Beijing: Sebastian Coe vowed "zero tolerance" for drug cheats in track and field after winning a narrow vote to become the new president of world athletics body the IAAF yesterday.
Sebastian Coe reacts after winning the IAAF presidential elections yesterday
Coe pipped Ukraine's Sergey Bubka 115-92 in the vote at the International Association of Athletics Federations (IAAF) Congress in Beijing, but he has a tough task ahead of him. With a series of doping controversies at the top of Coe's agenda when he takes office after the August 22-30 World Championships in Beijing, the Briton said he and his new team would be "vigilant" in their crusade against cheats.
"There is a zero tolerance to abuse of doping in my sport and I will maintain that to the very highest level of vigilance," said Coe, who won Olympic 1500m golds in the 1980 and 1984 Games.
"I don't want the thought that trust and integrity are only something that are rooted in challenges around doping in sport or doping in track and field. There is a universal problem with that in sport and we recognise that and we've been the lead role for that as long as I've been in the sport. "That's something I'm very proud of, that's something I'll very happily defend, how we approached that."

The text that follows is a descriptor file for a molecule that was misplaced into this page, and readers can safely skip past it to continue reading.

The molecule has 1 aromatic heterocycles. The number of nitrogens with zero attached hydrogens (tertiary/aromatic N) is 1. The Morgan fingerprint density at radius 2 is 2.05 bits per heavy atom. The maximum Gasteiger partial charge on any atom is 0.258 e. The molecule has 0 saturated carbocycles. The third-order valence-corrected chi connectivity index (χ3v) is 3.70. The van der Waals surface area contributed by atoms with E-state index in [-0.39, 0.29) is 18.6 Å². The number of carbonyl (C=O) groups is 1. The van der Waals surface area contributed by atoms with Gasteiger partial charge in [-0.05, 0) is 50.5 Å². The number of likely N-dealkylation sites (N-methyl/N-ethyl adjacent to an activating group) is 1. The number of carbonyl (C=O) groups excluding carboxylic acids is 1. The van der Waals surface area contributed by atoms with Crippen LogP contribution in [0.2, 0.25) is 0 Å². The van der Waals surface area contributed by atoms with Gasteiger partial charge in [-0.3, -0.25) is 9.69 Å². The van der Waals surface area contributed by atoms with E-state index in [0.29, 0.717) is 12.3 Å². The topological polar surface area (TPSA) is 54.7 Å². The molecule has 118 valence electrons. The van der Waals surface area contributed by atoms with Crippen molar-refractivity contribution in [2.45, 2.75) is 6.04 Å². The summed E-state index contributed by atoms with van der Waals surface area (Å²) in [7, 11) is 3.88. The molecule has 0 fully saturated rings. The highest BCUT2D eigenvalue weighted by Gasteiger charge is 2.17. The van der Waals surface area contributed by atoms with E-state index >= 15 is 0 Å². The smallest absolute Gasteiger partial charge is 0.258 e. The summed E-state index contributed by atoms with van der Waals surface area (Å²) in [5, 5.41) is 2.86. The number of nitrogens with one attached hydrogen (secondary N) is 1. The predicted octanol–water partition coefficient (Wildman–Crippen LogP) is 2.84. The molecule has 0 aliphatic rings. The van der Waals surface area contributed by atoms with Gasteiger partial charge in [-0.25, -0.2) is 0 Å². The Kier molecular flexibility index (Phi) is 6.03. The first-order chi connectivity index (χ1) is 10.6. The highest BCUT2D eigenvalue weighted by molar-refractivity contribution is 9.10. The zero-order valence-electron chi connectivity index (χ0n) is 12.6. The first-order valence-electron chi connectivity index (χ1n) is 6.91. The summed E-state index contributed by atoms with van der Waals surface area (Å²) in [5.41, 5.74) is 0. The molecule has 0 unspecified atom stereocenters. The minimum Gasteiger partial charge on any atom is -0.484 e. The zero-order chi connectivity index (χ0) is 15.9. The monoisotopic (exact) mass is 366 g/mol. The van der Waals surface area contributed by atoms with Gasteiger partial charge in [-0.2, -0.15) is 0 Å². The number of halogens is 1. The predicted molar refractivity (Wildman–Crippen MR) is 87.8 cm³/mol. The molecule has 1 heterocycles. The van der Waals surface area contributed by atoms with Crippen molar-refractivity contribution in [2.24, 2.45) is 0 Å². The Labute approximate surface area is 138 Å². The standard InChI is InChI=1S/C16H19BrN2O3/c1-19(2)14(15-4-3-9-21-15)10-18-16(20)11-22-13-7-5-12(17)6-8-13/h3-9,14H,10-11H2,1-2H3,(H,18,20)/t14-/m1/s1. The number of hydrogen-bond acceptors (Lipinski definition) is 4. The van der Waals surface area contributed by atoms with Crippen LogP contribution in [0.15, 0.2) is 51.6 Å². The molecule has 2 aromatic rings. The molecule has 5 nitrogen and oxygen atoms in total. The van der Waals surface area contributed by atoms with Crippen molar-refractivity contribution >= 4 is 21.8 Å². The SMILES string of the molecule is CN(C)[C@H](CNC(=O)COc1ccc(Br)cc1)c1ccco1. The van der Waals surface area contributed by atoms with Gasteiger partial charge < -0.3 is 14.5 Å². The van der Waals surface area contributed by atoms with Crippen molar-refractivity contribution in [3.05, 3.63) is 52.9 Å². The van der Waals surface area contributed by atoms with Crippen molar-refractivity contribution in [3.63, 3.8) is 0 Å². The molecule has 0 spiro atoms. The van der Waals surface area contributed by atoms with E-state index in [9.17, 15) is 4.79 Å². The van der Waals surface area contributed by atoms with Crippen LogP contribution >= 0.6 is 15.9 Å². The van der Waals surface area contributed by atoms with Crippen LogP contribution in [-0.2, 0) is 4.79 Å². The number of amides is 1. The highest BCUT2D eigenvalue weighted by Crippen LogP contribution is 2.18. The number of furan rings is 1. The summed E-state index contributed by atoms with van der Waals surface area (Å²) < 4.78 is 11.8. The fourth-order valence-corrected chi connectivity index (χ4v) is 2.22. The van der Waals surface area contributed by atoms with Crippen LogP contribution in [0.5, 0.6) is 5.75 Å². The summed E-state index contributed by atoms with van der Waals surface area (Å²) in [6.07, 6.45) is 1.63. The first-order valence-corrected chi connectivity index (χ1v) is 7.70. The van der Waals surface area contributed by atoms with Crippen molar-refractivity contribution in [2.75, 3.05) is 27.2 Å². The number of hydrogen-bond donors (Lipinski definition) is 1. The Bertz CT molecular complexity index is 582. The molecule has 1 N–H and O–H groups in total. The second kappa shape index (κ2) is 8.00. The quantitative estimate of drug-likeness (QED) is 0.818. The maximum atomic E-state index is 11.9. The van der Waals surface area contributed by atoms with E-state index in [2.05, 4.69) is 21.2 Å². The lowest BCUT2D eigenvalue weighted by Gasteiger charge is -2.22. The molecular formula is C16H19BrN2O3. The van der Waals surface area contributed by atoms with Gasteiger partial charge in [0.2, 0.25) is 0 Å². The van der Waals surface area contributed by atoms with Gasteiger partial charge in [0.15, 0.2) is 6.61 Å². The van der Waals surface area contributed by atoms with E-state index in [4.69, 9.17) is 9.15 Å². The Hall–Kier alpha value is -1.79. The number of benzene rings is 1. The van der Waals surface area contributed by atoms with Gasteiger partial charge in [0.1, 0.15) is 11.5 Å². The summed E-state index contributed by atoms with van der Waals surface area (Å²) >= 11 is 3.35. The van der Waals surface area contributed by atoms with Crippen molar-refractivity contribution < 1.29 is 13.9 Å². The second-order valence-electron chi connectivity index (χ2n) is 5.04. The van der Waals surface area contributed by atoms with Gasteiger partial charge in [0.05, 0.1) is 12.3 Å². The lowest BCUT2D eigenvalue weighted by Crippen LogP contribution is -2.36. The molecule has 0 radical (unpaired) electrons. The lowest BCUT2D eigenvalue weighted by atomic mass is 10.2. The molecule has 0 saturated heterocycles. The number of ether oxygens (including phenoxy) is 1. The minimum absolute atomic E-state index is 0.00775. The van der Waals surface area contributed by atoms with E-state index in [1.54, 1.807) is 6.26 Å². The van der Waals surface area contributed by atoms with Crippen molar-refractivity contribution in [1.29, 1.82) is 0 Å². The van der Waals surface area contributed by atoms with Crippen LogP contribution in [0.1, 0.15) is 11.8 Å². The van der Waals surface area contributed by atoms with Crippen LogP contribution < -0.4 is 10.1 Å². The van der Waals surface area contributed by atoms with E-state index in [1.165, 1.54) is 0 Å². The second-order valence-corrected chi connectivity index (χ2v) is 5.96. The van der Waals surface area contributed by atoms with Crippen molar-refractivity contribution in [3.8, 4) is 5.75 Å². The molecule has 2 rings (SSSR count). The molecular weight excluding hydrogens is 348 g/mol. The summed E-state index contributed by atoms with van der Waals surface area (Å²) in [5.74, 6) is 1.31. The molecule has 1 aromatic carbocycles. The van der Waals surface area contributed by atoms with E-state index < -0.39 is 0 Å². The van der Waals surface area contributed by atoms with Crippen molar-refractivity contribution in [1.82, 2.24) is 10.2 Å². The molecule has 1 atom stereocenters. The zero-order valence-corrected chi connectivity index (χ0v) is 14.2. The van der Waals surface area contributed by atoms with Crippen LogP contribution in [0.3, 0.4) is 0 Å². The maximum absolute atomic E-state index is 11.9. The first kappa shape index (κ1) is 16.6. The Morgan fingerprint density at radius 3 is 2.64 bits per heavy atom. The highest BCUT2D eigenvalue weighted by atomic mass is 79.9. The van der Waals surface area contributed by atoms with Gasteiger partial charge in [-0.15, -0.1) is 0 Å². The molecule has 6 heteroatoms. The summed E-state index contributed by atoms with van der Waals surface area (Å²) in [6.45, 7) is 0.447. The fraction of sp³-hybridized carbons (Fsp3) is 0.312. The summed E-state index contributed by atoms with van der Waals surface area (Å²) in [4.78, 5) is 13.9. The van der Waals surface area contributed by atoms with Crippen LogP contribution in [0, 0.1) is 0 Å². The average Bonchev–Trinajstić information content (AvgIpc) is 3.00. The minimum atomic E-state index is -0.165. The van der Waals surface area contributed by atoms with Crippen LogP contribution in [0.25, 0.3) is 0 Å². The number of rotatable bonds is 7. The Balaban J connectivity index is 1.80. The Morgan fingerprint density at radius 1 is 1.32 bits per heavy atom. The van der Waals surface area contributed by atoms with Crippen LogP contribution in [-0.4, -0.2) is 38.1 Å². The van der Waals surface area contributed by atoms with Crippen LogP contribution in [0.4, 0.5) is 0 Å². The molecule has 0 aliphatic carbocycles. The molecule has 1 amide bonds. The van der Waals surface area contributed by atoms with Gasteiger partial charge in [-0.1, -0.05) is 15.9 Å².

Coe added: "Everything that you do in a sport is underpinned by trust. It's the trust that athletes that are competing feel that they are competing in a free, fair and open environment. It's the trust that spectators have going into your stadiums to believe that what they're watching is legitimate, and that is really important.
"It's the trust of parents when they are helping their offspring make judgements about the types of sports they go to. They need to know that we are a sport that is very firm in this area." As part of his candidacy manifesto, Coe had promoted establishing an independent anti-doping body, with IAAF tests currently going through the World Anti-Doping Agency (WADA).
Athletics Federation of India (AFI) president Adille Sumariwalla has been elected to the International Association of Athletics Federations (IAAF) council at its ongoing Congress.
Sumariwalla, who bagged 61 votes in the second round, has been elected as one of the nine individual members of the council at the 50th Congress of the world athletics body, There were 39 candidates overall in the fray for the nine seats.